Girls ‘targeted’ by gangs

2017-05-30 06:00

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Ocean View parents have been warned to be extra cautious following reports that girls were being followed home after evening youth activities.

Some girls have also reportedly been approached for their contact details by alleged gang members, which has sparked fears of human trafficking in the community.

Community policing forum chairperson Kathy Cronje says: “It has been brought to our attention that many girls in Ocean View feel that they are being followed. We would like to encourage all parents to escort their children everywhere, and to know where their children are at all times.

“We would like to warn parents that not only are the human trafficking figures rising daily, but the increase in child rapes and murders in Cape Town is of great concern. Please look after your children,” she says.

However, Ocean View police spokesperson Sergeant Leon Fortuin says there is no link between local gang activity and human trafficking.

“Ocean View police have not received any complaints about human trafficking in the past year. We currently only have one missing person on record, but it is an elderly person who regularly goes missing.

“There is no link whatsoever between the gangs in Ocean View and human trafficking. Ocean View gangs concentrate on drugs and turf,” he explains.

Ocean View Care Centre co-founder Johann Kikilus says he is aware of girls being approached at a dance class in Ocean View.

Although he does not believe that incident is linked to human trafficking, he has cautioned parents that gang members often try to recruit young girls.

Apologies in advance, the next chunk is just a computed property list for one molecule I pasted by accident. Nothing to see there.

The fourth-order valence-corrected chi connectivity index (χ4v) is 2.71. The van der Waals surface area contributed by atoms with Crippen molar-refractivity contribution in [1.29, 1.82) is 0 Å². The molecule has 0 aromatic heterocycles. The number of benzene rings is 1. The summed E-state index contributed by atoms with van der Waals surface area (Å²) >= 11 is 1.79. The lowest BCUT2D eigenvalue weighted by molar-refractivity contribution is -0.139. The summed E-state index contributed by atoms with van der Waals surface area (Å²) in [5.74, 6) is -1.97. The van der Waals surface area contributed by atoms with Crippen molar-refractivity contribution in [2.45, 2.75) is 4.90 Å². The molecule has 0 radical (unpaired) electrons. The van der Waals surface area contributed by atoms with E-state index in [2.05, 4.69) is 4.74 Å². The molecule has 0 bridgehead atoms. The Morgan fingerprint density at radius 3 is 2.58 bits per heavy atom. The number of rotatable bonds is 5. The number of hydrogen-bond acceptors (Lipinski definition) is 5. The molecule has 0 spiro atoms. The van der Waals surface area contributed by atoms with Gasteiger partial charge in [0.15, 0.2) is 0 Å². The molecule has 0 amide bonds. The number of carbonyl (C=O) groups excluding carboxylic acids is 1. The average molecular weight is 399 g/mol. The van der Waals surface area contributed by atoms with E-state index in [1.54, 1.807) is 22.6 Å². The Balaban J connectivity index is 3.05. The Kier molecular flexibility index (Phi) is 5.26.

“It is the first time that such an incident has been brought to my attention where gangsters allegedly tried to recruit young women.

“We face a different kind of human trafficking. Young girls or women are sucked into a gang; usually raped or threatened. They are often high-risk cases to begin with – drug addicts or ‘girlfriends’ of gangsters or dealers. They usually are indebted to the gang, often due to free use of drugs or other material things.”

In cases of gang recruitment, prevention is far easier than cure, Kikilus says, and high-risk behaviour can often be spotted in girls as young as 10.

Young girls are often groomed to join gangs, he cautions, and in many cases they face problems or abuse at home.

“The young women who are targeted usually have very low self-esteem and are desperate for some type of attention in order to feel loved and accepted,” he says.

“I would say that our youth are at high risk at the moment. On any given day when I drive around communities in the Far South, I will find dozens of young girls and boys sitting on the pavements. We have an extremely high dropout rate and many of these teenagers walk straight into the arms of the drug dealers and gangs. This is a problem across Cape Town and the Cape Flats.”

The best way to avoid gang recruitment is to ensure children attend school until Grade 12, Kikillus ­believes.

“At the very least, they will be safe and looked after,” he says.

“Parents need to play a more active role and not expect everybody else to look after their kids.

“Lastly, I am always calling on religious bodies to lead the way. We have over ten thousand minors in the Far South. A very small fraction of these minors are part of a youth group. Young people need safe places where they talk about their problems at home or school or the struggles that they are facing.”

Fortuin adds that young girls are also the most at risk in being targeted for human trafficking, and parents should be aware of where their children are at all times.

Report suspicious behaviour to Ocean View police on 021 783 8300.

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